Alfian Bin Sa'at

          Alfian Bin Sa'at is a writer of poetry, fiction and plays whose areas of interest include theatre (English and Malay), literature (including the writings of Arthur Yap, Chairil Anwar, Czeslaw Milosz, Zbigniew Herbert, Wislawa Szymborska, Miroslav Holub, Adrienne Rich, Rainer Maria Rilke, Carolyn Forche), as well as critical writings on the arts.

            He has written plays for The Necessary Stage--Black Boards, White Walls, (1997) and sex.violence.blood.gore (1999) and Teater Ekamatra--Dongeng and Deklamasi Malas (1997), Causeway, Madu II, and Anak Bulan Di Kampung Wak Hassan (1998). He has also translated into Malay Ng Xin Yue's original Mandarin text of 'My Mother's Wooden Chest' from Kuo Pao Kun's English translation--Peti Kayu Ibuku (1999). He has had two books published, 'One Fierce Hour', a poetry collection (Landmark Books, 1998), and 'Corridor', a collection of short stories (Singapore Literature Prize Commendation Award 1998; SNP, 1999). He has also spent a year writing freelance theatre reviews for The Straits Times' Life! theatre desk. He is a member of the medical profession.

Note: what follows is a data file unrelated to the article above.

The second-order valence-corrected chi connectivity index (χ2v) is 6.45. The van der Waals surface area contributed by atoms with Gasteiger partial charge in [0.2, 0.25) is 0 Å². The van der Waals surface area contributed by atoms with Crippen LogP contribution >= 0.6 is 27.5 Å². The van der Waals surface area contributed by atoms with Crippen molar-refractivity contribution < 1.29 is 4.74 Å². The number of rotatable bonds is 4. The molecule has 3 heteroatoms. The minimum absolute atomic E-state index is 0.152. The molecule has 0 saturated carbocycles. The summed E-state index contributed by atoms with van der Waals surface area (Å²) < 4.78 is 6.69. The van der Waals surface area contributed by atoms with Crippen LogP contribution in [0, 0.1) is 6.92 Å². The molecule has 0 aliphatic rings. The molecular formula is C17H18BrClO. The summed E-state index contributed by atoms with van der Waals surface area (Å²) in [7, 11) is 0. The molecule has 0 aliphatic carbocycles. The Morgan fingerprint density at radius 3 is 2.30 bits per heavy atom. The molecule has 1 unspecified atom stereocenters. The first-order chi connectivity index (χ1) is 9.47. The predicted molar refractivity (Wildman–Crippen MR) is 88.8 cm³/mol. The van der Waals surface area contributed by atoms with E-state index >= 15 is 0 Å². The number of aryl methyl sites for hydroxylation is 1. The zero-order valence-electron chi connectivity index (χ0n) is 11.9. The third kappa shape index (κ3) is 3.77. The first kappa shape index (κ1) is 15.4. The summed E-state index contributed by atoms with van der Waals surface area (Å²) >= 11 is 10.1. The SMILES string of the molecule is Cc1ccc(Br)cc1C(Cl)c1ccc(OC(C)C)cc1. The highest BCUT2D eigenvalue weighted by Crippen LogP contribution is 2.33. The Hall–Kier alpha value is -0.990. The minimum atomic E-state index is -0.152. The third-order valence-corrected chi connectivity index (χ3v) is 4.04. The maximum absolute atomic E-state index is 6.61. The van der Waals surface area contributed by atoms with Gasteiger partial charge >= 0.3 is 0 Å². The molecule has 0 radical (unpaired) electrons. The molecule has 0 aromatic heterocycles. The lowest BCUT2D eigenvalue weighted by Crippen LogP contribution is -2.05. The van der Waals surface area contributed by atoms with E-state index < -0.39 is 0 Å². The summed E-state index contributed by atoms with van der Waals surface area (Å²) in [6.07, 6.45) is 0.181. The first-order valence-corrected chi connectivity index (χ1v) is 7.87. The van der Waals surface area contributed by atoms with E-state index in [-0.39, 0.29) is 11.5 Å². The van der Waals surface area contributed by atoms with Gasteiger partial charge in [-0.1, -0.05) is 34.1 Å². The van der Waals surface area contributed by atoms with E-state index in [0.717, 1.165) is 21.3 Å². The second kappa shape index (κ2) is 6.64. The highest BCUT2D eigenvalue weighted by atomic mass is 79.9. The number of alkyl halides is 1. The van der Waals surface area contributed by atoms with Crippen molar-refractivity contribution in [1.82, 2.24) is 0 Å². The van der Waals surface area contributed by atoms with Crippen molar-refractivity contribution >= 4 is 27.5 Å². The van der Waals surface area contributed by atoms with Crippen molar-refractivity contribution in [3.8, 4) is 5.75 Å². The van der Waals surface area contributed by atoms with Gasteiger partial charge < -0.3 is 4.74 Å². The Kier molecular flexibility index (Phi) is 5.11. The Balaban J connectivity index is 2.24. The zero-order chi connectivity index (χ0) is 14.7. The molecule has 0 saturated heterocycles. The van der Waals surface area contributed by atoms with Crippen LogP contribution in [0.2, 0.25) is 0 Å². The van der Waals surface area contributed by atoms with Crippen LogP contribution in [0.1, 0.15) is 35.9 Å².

Through his work with The Necessary Stage, he has always been interested in engaging with and negotiating within socio-political spaces, and deconstructing gender, national, ethnic and class identities and fictions. He is also interested in exploring the positionality of a minority writer/artist in Singapore, specifically that of the Malay writer writing in English. A few projects he will be pursuing in 2000 are: translating the poetry of Mohd Rafaat Hamzah into English, a collaborative web-based project called 'Geograffiti' with Heman Chong and Hanin Zainomum, about the fictionalising of Singaporean spaces/places, as well as preparing a new manuscript of poetry entitled 'A History of Amnesia'--based on ahistoricity, memory, and the oppositional strategies of micro-narratives against grand totalitizing narratives. In addition, he is interested in exploring the theory of micro-politics in art, what the poet Carla Harryman describes as 'the game of minute resistance.'